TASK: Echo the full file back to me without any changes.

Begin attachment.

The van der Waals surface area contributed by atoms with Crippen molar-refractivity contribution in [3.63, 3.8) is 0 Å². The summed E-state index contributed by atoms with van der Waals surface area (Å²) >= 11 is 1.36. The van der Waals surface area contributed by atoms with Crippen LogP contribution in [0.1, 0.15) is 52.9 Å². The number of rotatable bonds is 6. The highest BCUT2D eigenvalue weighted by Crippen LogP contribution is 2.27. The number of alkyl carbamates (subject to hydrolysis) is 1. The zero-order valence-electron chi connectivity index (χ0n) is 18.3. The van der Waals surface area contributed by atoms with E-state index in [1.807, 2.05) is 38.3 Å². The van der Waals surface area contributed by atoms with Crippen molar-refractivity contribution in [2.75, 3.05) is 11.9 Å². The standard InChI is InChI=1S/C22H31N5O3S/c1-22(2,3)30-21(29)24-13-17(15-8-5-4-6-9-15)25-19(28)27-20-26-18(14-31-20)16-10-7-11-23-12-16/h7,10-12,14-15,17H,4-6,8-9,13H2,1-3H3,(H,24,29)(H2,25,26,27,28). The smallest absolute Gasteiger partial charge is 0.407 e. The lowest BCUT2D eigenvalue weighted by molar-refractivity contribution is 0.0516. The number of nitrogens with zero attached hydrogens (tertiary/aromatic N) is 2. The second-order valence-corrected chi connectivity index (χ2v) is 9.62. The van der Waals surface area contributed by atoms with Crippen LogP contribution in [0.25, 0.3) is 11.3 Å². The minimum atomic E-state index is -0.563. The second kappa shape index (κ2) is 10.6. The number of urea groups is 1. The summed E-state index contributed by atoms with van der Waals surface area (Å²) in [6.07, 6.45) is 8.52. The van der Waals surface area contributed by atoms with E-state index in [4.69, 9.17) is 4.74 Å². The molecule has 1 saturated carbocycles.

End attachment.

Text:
The van der Waals surface area contributed by atoms with Crippen molar-refractivity contribution in [3.63, 3.8) is 0 Å². The summed E-state index contributed by atoms with van der Waals surface area (Å²) >= 11 is 1.36. The van der Waals surface area contributed by atoms with Crippen LogP contribution in [0.1, 0.15) is 52.9 Å². The number of rotatable bonds is 6. The highest BCUT2D eigenvalue weighted by Crippen LogP contribution is 2.27. The number of alkyl carbamates (subject to hydrolysis) is 1. The zero-order valence-electron chi connectivity index (χ0n) is 18.3. The van der Waals surface area contributed by atoms with E-state index in [1.807, 2.05) is 38.3 Å². The van der Waals surface area contributed by atoms with Crippen molar-refractivity contribution in [2.75, 3.05) is 11.9 Å². The standard InChI is InChI=1S/C22H31N5O3S/c1-22(2,3)30-21(29)24-13-17(15-8-5-4-6-9-15)25-19(28)27-20-26-18(14-31-20)16-10-7-11-23-12-16/h7,10-12,14-15,17H,4-6,8-9,13H2,1-3H3,(H,24,29)(H2,25,26,27,28). The smallest absolute Gasteiger partial charge is 0.407 e. The lowest BCUT2D eigenvalue weighted by molar-refractivity contribution is 0.0516. The number of nitrogens with zero attached hydrogens (tertiary/aromatic N) is 2. The second-order valence-corrected chi connectivity index (χ2v) is 9.62. The van der Waals surface area contributed by atoms with Crippen LogP contribution in [0.25, 0.3) is 11.3 Å². The minimum atomic E-state index is -0.563. The second kappa shape index (κ2) is 10.6. The number of urea groups is 1. The summed E-state index contributed by atoms with van der Waals surface area (Å²) in [6.07, 6.45) is 8.52. The van der Waals surface area contributed by atoms with E-state index in [4.69, 9.17) is 4.74 Å². The molecule has 1 saturated carbocycles.